The glaciers left lots of material piled up in Wisconsin, as well as plenty of water to move it around. What that gives the state is lots of places where water doesn’t run smoothly, where it leaps over rocks and outcroppings to create rapids and falls. We stopped last week to take a look at a couple of these.
The first one has a story behind it, one that connects the Native Americans who live here with the land including the falls. You can read a summary of the story here: http://wisconsinhistoricalmarkers.blogspot.com/2014/07/keshena-falls-menominee.html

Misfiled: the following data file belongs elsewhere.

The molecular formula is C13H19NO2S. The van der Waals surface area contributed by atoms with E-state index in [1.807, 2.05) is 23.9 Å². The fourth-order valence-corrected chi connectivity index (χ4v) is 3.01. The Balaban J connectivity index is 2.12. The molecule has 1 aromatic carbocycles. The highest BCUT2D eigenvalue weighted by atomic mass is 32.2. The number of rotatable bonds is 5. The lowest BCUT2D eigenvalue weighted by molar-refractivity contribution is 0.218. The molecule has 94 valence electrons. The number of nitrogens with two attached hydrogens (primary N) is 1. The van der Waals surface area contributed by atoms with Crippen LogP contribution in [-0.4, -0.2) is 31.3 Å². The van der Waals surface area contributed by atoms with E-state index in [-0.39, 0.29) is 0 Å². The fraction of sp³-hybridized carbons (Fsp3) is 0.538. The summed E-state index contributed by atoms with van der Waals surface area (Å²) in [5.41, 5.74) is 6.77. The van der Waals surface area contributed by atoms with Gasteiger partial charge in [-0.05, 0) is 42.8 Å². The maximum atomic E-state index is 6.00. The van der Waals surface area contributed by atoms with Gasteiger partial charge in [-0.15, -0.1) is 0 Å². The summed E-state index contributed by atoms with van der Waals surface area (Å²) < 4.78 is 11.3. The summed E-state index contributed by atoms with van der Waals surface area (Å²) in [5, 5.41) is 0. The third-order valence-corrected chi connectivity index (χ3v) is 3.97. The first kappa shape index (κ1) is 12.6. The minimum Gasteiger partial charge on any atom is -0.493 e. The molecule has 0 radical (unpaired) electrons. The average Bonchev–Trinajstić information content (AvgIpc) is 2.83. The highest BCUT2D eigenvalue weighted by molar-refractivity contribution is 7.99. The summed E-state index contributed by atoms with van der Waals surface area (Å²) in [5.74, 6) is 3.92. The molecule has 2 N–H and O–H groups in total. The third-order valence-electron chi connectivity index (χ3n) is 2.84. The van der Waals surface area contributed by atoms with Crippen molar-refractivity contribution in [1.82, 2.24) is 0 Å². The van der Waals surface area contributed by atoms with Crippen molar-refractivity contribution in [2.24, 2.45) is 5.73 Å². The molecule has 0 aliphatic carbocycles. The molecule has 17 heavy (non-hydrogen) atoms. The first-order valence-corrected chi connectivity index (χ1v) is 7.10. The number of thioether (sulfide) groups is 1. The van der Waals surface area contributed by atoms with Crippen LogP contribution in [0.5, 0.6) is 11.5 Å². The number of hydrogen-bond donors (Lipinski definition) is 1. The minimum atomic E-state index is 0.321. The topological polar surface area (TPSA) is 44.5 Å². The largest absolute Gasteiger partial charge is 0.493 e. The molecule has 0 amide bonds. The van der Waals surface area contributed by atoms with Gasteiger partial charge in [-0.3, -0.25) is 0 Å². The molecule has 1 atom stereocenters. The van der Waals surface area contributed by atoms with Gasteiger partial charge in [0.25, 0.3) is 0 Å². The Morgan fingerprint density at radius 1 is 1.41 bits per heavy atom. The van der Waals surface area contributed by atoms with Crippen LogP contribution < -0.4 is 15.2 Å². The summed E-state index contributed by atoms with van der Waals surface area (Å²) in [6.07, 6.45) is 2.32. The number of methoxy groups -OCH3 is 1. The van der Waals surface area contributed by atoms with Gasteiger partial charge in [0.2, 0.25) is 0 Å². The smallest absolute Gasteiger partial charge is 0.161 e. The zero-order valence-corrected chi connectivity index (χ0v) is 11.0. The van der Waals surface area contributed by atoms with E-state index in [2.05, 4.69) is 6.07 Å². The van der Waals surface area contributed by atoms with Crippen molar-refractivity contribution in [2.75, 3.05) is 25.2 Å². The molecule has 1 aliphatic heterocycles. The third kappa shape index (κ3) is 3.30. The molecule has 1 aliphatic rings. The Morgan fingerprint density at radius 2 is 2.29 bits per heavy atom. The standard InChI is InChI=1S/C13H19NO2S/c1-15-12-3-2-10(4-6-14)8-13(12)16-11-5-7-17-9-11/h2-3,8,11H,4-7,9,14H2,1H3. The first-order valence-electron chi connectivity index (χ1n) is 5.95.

The 18 Foot Falls are a good example of how the glaciers piled up material and then found a weak spot for the melt to flow through. I couldn’t tell if the 18 feet was the drop of the falls or the distance it ran but either way it was a great spot in the winter.
This is the time of year to start planning your waterfall viewing trips. The melting snow really enhances the experience. Here’s what Bridalveil Falls in Yosemite looks like with melting snow:
And this is without snowmelt: